13 Years Later Cafepress Completes IPO

Cafepress went public this morning after 13 years in the making. This is in stark contrast to the 6.5 years it took the average venture backed company to reach IPO in 2011 (DJ VentureSource). Fortunately for cafepress’ early investors, the company only required $18Mil in venture financing over the past 13 years, which is a fraction of the $85Mil that the average venture backed company needed to reach an IPO in 2011 (DJ VentureSource).

Cafepress is an e-commerce platform for custom printing and production. In it’s simplest form it allows you to print custom t-shirts for your student club or custom coffee mugs for your small business. Cafepress’ “secret sauce” allows it to ship custom orders within 72 hours of placement, and sometimes within the same-day. The company’s streamlined operations also allows it to complete orders of any size with minimal setup costs. Cafepress’ 15Mil members have created over 320Mil unique designs to date.

Cafepress also owns and operates CanvasOnDemand.com, Imagekind.com, GreatBigCanvas.com and InvitationBox.com.

Here’s a look at cafepress by the numbers.

Cafepress’ venture investors consisted of Institutional Venture Partners, New Millenium Partners, PacRim Venture Partners, Staenberg Venture Partners, and Sequoia Capital. Most notably, Sequoia did not sell any of its stake during the IPO and now owns ~17% of the company post-IPO.

Congrats to the team at cafepress on their recent IPO.


Social Commerce: Simplified and Sized

The definition of social commerce has evolved immensely since the term was first used in 2005, and the variety of definitions has only made the term more confusing. I surely don’t have the silver bullet definition, but I thought it might be useful to explain the basic concepts of social commerce and share some research on the size of the market.

If you have ever asked a friend for a recommendation on where to eat or where to get your clothes dry cleaned than you’ve participated in the most basic form of social commerce. It’s normal to ask friends and acquaintances for recommendations on all types of professional services and products; everything from mechanics and barbershops to hotels and clothes. These questions and recommendations form the basis of modern day social commerce, but social commerce involves much more than recommendations.  Social commerce also utilizes all aspects of social interactions that lead consumers to make buying decisions.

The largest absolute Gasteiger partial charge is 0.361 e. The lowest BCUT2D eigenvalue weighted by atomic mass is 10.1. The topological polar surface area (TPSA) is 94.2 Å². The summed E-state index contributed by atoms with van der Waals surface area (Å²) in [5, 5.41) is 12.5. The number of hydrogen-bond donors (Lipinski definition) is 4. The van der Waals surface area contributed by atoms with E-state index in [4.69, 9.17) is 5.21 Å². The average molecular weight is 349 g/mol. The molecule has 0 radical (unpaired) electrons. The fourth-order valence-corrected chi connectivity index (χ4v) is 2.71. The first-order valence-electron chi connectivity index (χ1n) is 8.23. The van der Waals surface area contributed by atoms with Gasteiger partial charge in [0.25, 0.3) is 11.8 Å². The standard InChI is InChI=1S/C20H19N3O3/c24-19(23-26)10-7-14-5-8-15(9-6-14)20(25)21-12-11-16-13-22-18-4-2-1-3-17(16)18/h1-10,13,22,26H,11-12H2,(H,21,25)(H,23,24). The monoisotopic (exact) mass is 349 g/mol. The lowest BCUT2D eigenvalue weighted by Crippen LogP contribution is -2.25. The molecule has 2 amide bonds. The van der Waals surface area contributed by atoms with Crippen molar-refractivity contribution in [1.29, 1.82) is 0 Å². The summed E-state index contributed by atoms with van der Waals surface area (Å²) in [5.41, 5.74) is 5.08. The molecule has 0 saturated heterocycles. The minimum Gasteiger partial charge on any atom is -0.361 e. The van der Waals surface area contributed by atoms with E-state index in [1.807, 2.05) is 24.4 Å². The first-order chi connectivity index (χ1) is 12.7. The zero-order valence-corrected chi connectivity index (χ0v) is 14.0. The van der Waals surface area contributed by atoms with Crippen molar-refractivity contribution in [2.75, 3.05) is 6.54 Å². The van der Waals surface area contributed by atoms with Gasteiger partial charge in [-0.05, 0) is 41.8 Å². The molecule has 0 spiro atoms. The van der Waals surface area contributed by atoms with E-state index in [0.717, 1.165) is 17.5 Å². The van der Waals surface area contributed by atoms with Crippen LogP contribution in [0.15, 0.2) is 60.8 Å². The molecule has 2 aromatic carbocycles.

Put simply, social commerce is the form of e-commerce that emulates and enhances the offline social shopping experience. For example, rather than calling a friend to ask for a recommendation on where to eat, you can review multiple restaurant reviews and data points from your friends on Yelp. As another example, you can purchase a Groupon instead of getting a group of friends together and negotiating a discount at a local business. These are some of the most obvious examples of social commerce. However, social commerce companies come in numerous shapes and sizes, and all social commerce companies leverage one or more of the following social principles:

Social Proof – People want what others like them want
Scarcity – People derive value from exclusivity
Authority – People prefer to follow others that have perceived authority
Reciprocity – People like to help others that have helped them
Liking – People enjoy helping others they like
Consistency – People behave according to their public and voluntary commitments
(more about these principles: HBR, Scientific American, awarenes, Social Commerce Today)

Due to the variety of social commerce companies, the market size of social commerce is hard to determine. Social commerce companies range from e-commerce companies with business models dependent on social commerce (e.g. Gilt, GrouponFabBeachmint, Totsy, Yelp, etc.) to companies that provide social commerce tools to traditional e-commerce companies (e.g. 500friends, Baynote, tabjuicemybuys, etc.).

Booz & Co recently released a study estimating that the dollar value of goods sold through social media will reach $30Bil worldwide ($14Bil in the US) by 2015 up from $5Bil worldwide ($1Bil in the US) in 2011. This study only includes the dollar volume of goods sold through social media, which does not represent all of social commerce, but it is a good indicator of the evolving e-commerce market. Also, Business Insider published a report estimating that the flash sales segment (e.g. GiltFab, One Kings Lane, ideeliTotsy, etc.) of social commerce will reach $6Bil by 2015 up from an estimated $1.5Bil in 2011.

Ultimately, the social commerce space is very nacent and the way we connect and shop will continue to evolve in the years to come. The one thing we know for sure is that our social interactions will not disappear as commerce moves online.